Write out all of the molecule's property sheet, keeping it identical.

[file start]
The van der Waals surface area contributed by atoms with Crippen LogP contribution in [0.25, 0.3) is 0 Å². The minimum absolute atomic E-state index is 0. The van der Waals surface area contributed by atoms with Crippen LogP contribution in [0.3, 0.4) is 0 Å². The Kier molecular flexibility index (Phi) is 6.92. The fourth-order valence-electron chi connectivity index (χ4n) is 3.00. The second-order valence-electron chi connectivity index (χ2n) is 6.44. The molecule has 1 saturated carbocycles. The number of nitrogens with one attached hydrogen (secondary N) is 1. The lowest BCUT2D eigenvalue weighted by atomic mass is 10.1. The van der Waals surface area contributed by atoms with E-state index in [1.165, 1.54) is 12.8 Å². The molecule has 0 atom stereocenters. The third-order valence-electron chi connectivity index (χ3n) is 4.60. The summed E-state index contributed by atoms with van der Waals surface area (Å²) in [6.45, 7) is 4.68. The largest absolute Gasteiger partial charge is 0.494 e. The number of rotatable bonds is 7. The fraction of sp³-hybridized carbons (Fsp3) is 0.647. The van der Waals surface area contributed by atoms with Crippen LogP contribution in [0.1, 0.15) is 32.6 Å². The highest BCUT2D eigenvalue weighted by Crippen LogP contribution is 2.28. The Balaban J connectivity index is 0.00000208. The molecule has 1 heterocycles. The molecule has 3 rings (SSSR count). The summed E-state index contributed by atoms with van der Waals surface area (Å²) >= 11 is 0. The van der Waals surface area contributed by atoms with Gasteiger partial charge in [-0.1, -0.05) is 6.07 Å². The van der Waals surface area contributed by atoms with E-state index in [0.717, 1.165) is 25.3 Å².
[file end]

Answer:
The van der Waals surface area contributed by atoms with Crippen LogP contribution in [0.25, 0.3) is 0 Å². The minimum absolute atomic E-state index is 0. The van der Waals surface area contributed by atoms with Crippen LogP contribution in [0.3, 0.4) is 0 Å². The Kier molecular flexibility index (Phi) is 6.92. The fourth-order valence-electron chi connectivity index (χ4n) is 3.00. The second-order valence-electron chi connectivity index (χ2n) is 6.44. The molecule has 1 saturated carbocycles. The number of nitrogens with one attached hydrogen (secondary N) is 1. The lowest BCUT2D eigenvalue weighted by atomic mass is 10.1. The van der Waals surface area contributed by atoms with E-state index in [1.165, 1.54) is 12.8 Å². The molecule has 0 atom stereocenters. The third-order valence-electron chi connectivity index (χ3n) is 4.60. The summed E-state index contributed by atoms with van der Waals surface area (Å²) in [6.45, 7) is 4.68. The largest absolute Gasteiger partial charge is 0.494 e. The number of rotatable bonds is 7. The fraction of sp³-hybridized carbons (Fsp3) is 0.647. The van der Waals surface area contributed by atoms with Crippen LogP contribution in [0.1, 0.15) is 32.6 Å². The highest BCUT2D eigenvalue weighted by Crippen LogP contribution is 2.28. The Balaban J connectivity index is 0.00000208. The molecule has 1 heterocycles. The molecule has 3 rings (SSSR count). The summed E-state index contributed by atoms with van der Waals surface area (Å²) >= 11 is 0. The van der Waals surface area contributed by atoms with Gasteiger partial charge in [-0.1, -0.05) is 6.07 Å². The van der Waals surface area contributed by atoms with E-state index in [0.717, 1.165) is 25.3 Å².